With the growing concern over environmental issues at both the federal and state level, the proposal by Gov. Norm Bangerter to create a Utah Department of Environmental Quality has much to recommend it.
Under the plan, the current Division of Environmental Health would be removed from the state Health Department and elevated to the equivalent of a state Cabinet office, with more direct access to the governor, a shorter funding pipeline, plus more status and clout.Bangerter caught the Legislature by surprise last January when he made the proposal. Like most new ideas, the plan did not fly immediately but was referred to an ad hoc committee for more study. That's almost always a wise approach. The failure to act does not mean the idea is opposed by lawmakers.
However, the spadework has now been completed and the Legislature's Health Interim Committee this week endorsed establishment of the new department and a majority voted to support such a bill when lawmakers meet in January.
There are some drawbacks. Forming a new department can be viewed as an expansion of the state bureaucracy, although in practice, most of the employees for the agency already are in the Division of Environmental Health and simply would find themselves working for an entity with a different name.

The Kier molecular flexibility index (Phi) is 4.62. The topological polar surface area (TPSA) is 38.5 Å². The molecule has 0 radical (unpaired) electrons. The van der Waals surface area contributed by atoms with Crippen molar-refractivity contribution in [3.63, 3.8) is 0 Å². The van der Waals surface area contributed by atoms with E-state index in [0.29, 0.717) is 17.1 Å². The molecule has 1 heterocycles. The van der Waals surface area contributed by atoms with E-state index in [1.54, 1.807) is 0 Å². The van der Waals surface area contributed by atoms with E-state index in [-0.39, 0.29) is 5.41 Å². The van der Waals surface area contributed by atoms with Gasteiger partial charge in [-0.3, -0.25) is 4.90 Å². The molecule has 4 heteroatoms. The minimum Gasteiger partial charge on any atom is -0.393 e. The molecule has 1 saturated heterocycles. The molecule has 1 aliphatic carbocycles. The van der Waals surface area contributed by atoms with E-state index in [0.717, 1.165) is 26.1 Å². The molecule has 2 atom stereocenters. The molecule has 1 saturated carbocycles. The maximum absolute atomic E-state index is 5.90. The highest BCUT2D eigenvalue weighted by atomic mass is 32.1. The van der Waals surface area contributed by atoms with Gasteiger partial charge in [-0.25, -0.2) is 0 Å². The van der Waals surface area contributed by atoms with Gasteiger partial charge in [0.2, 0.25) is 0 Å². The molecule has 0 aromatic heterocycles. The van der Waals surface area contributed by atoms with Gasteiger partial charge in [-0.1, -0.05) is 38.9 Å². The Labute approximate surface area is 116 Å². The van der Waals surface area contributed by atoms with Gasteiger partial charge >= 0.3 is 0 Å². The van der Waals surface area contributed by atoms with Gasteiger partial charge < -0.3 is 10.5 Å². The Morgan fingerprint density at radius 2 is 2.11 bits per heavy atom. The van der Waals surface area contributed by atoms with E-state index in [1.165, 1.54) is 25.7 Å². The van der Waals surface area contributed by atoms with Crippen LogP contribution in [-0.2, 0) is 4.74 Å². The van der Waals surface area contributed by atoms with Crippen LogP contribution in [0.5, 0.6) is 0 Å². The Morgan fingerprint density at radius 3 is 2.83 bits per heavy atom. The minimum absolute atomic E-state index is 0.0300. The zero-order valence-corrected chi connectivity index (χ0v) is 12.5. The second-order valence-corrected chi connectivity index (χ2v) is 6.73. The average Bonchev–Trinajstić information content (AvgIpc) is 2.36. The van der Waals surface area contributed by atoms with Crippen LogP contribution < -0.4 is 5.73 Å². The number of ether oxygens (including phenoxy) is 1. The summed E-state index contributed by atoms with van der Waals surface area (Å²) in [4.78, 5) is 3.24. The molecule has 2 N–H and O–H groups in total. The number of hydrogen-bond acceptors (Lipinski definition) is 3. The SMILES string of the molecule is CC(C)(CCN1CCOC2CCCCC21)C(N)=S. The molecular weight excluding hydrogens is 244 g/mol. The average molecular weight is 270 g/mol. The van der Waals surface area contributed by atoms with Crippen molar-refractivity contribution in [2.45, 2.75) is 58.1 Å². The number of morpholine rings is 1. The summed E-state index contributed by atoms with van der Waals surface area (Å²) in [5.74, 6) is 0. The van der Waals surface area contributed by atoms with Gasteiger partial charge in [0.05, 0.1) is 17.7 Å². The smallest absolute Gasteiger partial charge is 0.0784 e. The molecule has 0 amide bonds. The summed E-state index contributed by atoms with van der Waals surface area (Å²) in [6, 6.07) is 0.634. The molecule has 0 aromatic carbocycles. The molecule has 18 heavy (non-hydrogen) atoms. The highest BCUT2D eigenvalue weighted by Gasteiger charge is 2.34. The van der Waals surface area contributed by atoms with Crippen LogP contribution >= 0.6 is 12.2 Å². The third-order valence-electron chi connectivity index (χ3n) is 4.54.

Health Department officials object to the change on the grounds that air quality is a health concern and those concerns could get lost or down-played if the issue becomes centered in a new department.
And they say there could be administrative problems in trying to coordinate between two separate departments that share some environmental interests. A duplication of some services might occur.
Of course, any agency hates to see a significant part of its turf carved away since that may cause budgetary problems and lead to a lesser role in the inner councils of government.
Yet environmental issues have grown steadily beyond health concerns. With increasingly complex rules being handed down from Congress and the Environmental Protection Agency, the question of air quality has come to have major economic ramifications as well.
Environmental concerns are so numerous that in many respects the governor already treats the agency as if it were a major state department. The expanded status would give air-quality people more clout in state government and streamline funding.
For example, environmental concerns currently are part of the Health Department budget, just one of many programs that the department must assemble in its annual financial request.
Coming from an independent Department of Environmental Quality, the agency's funding requests would stand alone and have more focus, instead of being part of a larger, unrelated package. This would allow more clear-cut emphasis on environmental issues.
The proposed change also could improve coordination between the state and local environmental agencies.
The advantages of establishing a state Department of Environmental Quality outweigh the drawbacks. The 1991 Legislature ought to approve the change.